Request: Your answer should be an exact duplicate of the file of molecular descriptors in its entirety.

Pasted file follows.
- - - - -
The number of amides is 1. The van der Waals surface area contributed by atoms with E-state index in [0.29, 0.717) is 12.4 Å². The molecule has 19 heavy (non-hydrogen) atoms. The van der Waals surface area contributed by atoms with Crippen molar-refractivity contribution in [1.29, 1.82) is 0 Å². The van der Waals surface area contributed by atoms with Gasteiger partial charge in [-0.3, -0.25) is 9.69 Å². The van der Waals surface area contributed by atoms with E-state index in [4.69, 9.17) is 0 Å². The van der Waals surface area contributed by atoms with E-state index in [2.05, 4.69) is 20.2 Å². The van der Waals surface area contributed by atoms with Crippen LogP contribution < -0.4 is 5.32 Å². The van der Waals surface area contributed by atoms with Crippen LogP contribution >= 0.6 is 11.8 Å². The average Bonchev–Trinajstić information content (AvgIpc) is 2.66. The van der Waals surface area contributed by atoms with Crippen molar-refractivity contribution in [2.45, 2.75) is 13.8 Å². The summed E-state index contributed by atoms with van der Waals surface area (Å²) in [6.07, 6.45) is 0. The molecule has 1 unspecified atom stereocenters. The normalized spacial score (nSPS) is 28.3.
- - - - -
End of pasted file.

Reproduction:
The number of amides is 1. The van der Waals surface area contributed by atoms with E-state index in [0.29, 0.717) is 12.4 Å². The molecule has 19 heavy (non-hydrogen) atoms. The van der Waals surface area contributed by atoms with Crippen molar-refractivity contribution in [1.29, 1.82) is 0 Å². The van der Waals surface area contributed by atoms with Gasteiger partial charge in [-0.3, -0.25) is 9.69 Å². The van der Waals surface area contributed by atoms with E-state index in [4.69, 9.17) is 0 Å². The van der Waals surface area contributed by atoms with E-state index in [2.05, 4.69) is 20.2 Å². The van der Waals surface area contributed by atoms with Crippen LogP contribution < -0.4 is 5.32 Å². The van der Waals surface area contributed by atoms with Crippen LogP contribution >= 0.6 is 11.8 Å². The average Bonchev–Trinajstić information content (AvgIpc) is 2.66. The van der Waals surface area contributed by atoms with Crippen molar-refractivity contribution in [2.45, 2.75) is 13.8 Å². The summed E-state index contributed by atoms with van der Waals surface area (Å²) in [6.07, 6.45) is 0. The molecule has 1 unspecified atom stereocenters. The normalized spacial score (nSPS) is 28.3.